It is for the same reason that Jesus told us that “when you give a lunch or a dinner, do not ask your friends, brothers, relations or rich neighbours, for fear they repay your courtesy by inviting you in return.” What is the rationale behind this exhortation? When we invite those who are in the same playing field as us, we do it for ourselves, to enrich ourselves. That is why people like to meet those who are influential because they can get something out of them. Hence, in a party, normally those who are invited are of the same class. They are there to enrich each other. It is not a real invitation from the heart and not an act of generosity. Both parties gain from each other.
However, when we “invite the poor, the crippled, the lame, the blind; that they cannot pay you back means that you are fortunate, because repayment will be made to you when the virtuous rise again.” When we invite those who are poorer, then the exchange is quite different. The poor cannot give us what we give to them. But as St Paul said, they can bless us with other intangible blessings, such as love, gratitude, joy, peace, fulfillment and prayers. Most of all, in turn when they “rise again”, that is, when they become rich and independent, they will in turn remember to bless others with what they now have, remembering that they were once poor. So regardless of whether we are rich or poor, we can help each other to find real happiness in life. The poor, the weak and the suffering exist for the rich to help; and they in turn supply the rich with a greater capacity to love and find joy and meaning.
It is within this context that we can better appreciate what St Paul spoke about with regard to the salvation of the Jews. “Just as you changed from being disobedient to God, and now enjoy mercy because of their disobedience, so those who are disobedient now – and only because of the mercy shown to you – will also enjoy mercy eventually. God has imprisoned all men in their own disobedience only to show mercy to all mankind.” In other words, the Jews where the Chosen People of God. They were blessed by God not for themselves only but that they might be the nation that will lead all other nations to God. But they did not assume their role to be God’s instrument of salvation to the world. Yet, God’s plan would not be derailed because of the obstinacy of man. He made use of the Jews’ rejection of the gospel to bring about the conversion of the Gentiles. Now that the Gentiles are converted to the Lord and the gospel is spread all over the world, the Gentile Christians will be responsible in revealing to the Jews the Messiah that they have been waiting for.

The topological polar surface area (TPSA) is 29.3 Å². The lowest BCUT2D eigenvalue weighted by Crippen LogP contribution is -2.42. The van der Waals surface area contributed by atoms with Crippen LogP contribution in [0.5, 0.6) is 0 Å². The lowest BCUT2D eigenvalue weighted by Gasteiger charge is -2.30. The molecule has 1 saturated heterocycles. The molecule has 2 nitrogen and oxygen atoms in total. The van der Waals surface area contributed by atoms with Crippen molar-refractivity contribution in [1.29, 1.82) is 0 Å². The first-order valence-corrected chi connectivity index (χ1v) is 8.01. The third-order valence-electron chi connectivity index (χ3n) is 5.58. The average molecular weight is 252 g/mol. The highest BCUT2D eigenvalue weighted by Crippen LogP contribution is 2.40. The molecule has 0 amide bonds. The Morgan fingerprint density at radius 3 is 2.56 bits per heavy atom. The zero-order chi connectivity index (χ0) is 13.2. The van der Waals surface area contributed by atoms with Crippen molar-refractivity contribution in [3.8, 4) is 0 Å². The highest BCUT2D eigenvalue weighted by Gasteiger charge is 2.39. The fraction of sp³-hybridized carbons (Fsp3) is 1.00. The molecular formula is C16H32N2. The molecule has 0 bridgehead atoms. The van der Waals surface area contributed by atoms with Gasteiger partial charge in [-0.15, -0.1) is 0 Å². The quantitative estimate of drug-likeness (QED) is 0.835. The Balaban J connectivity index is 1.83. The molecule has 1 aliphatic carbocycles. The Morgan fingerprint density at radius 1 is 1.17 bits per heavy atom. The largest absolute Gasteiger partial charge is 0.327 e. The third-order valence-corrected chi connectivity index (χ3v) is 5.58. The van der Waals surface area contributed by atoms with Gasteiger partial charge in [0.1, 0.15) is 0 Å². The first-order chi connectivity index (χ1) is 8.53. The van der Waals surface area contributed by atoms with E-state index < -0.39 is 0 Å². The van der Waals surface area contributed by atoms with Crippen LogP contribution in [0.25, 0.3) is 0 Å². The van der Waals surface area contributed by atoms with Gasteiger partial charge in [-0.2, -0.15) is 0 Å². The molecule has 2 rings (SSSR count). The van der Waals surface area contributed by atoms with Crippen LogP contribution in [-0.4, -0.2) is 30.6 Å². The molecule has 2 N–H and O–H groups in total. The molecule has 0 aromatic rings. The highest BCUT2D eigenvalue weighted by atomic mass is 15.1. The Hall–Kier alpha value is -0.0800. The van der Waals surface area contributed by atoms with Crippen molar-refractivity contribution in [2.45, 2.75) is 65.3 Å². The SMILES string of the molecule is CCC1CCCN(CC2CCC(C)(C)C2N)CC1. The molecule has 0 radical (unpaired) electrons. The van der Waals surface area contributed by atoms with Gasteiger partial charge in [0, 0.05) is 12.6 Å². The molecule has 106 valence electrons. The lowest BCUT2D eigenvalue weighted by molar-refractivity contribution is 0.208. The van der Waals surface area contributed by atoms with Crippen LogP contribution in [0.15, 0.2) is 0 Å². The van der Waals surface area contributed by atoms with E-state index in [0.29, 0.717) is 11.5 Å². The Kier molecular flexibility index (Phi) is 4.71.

In truth, regardless who received the Good News first, it does not matter. God will make use of us, the good or evil we do, for the good of everyone. God writes straight in crooked line. “We know that in everything God works for good with those who love him, who are called according to his purpose.” (Rom 8:28) What is a sin for one, God will use that sin for the good of others. No one can defeat the inexorable plan of God for humanity. Hence, St Paul after contemplating on the wisdom of God in carrying His plan of salvation for all of humanity said, “How rich are the depths of God – how deep his wisdom and knowledge – and how impossible to penetrate his motives or understand his methods! Who could ever know the mind of the Lord? Who could ever be his counsellor? Who could ever give him anything or lend him anything? All that exists comes from him; all is by him and for him. To him be glory forever! Amen.” God’s wisdom is beyond the imagination of man.
He will eventually save us all beyond our thinking. This is what the Church hopes, “All this holds true not only for Christians, but for all men of good will in whose hearts grace works in an unseen way. For, since Christ died for all men, and since the ultimate vocation of man is in fact one, and divine, we ought to believe that the Holy Spirit in a manner known only to God offers to every man the possibility of being associated with this paschal mystery. Such is the mystery of man, and it is a great one, as seen by believers in the light of Christian revelation. Through Christ and in Christ, the riddles of sorrow and death grow meaningful. Apart from His Gospel, they overwhelm us. Christ has risen, destroying death by His death; He has lavished life upon us so that, as sons in the Son, we can cry out in the Spirit; Abba, Father. (GS No. 22) Such then is the wisdom of God’s plan. His plan will succeed regardless of our response.